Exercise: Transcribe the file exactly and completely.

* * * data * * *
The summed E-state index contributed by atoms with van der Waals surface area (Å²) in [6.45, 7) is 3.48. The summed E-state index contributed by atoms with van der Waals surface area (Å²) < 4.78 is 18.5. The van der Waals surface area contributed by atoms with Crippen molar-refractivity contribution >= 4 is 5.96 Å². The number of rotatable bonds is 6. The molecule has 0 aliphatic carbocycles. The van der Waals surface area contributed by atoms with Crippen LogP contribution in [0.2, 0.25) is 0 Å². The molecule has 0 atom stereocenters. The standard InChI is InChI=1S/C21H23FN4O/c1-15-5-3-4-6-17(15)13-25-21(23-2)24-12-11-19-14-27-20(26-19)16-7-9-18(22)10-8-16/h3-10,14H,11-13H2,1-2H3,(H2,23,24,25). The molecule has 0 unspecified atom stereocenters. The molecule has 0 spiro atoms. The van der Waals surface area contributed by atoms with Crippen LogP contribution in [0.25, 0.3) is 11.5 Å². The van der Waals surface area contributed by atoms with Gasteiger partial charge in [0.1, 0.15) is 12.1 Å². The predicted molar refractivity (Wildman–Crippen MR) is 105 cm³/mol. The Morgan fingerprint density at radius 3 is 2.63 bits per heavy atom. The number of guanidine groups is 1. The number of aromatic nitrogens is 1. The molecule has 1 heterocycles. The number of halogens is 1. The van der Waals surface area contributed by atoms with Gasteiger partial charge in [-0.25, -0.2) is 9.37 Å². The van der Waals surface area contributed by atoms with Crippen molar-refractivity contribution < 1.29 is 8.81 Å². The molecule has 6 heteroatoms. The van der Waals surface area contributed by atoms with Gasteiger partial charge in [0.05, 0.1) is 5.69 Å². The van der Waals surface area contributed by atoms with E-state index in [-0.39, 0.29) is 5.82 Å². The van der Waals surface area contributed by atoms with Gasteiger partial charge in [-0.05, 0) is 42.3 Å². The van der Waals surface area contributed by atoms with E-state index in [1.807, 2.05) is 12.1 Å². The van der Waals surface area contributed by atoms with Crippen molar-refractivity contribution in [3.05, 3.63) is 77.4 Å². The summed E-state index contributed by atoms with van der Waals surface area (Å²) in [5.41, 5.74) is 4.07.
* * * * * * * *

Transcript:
The summed E-state index contributed by atoms with van der Waals surface area (Å²) in [6.45, 7) is 3.48. The summed E-state index contributed by atoms with van der Waals surface area (Å²) < 4.78 is 18.5. The van der Waals surface area contributed by atoms with Crippen molar-refractivity contribution >= 4 is 5.96 Å². The number of rotatable bonds is 6. The molecule has 0 aliphatic carbocycles. The van der Waals surface area contributed by atoms with Crippen LogP contribution in [0.2, 0.25) is 0 Å². The molecule has 0 atom stereocenters. The standard InChI is InChI=1S/C21H23FN4O/c1-15-5-3-4-6-17(15)13-25-21(23-2)24-12-11-19-14-27-20(26-19)16-7-9-18(22)10-8-16/h3-10,14H,11-13H2,1-2H3,(H2,23,24,25). The molecule has 0 unspecified atom stereocenters. The molecule has 0 spiro atoms. The van der Waals surface area contributed by atoms with Crippen LogP contribution in [0.25, 0.3) is 11.5 Å². The van der Waals surface area contributed by atoms with Gasteiger partial charge in [0.1, 0.15) is 12.1 Å². The predicted molar refractivity (Wildman–Crippen MR) is 105 cm³/mol. The Morgan fingerprint density at radius 3 is 2.63 bits per heavy atom. The number of guanidine groups is 1. The number of aromatic nitrogens is 1. The molecule has 1 heterocycles. The number of halogens is 1. The van der Waals surface area contributed by atoms with Gasteiger partial charge in [-0.25, -0.2) is 9.37 Å². The van der Waals surface area contributed by atoms with Crippen molar-refractivity contribution < 1.29 is 8.81 Å². The molecule has 6 heteroatoms. The van der Waals surface area contributed by atoms with Gasteiger partial charge in [0.05, 0.1) is 5.69 Å². The van der Waals surface area contributed by atoms with E-state index in [-0.39, 0.29) is 5.82 Å². The van der Waals surface area contributed by atoms with Gasteiger partial charge in [-0.05, 0) is 42.3 Å². The van der Waals surface area contributed by atoms with E-state index in [1.807, 2.05) is 12.1 Å². The van der Waals surface area contributed by atoms with Crippen molar-refractivity contribution in [3.05, 3.63) is 77.4 Å². The summed E-state index contributed by atoms with van der Waals surface area (Å²) in [5.41, 5.74) is 4.07.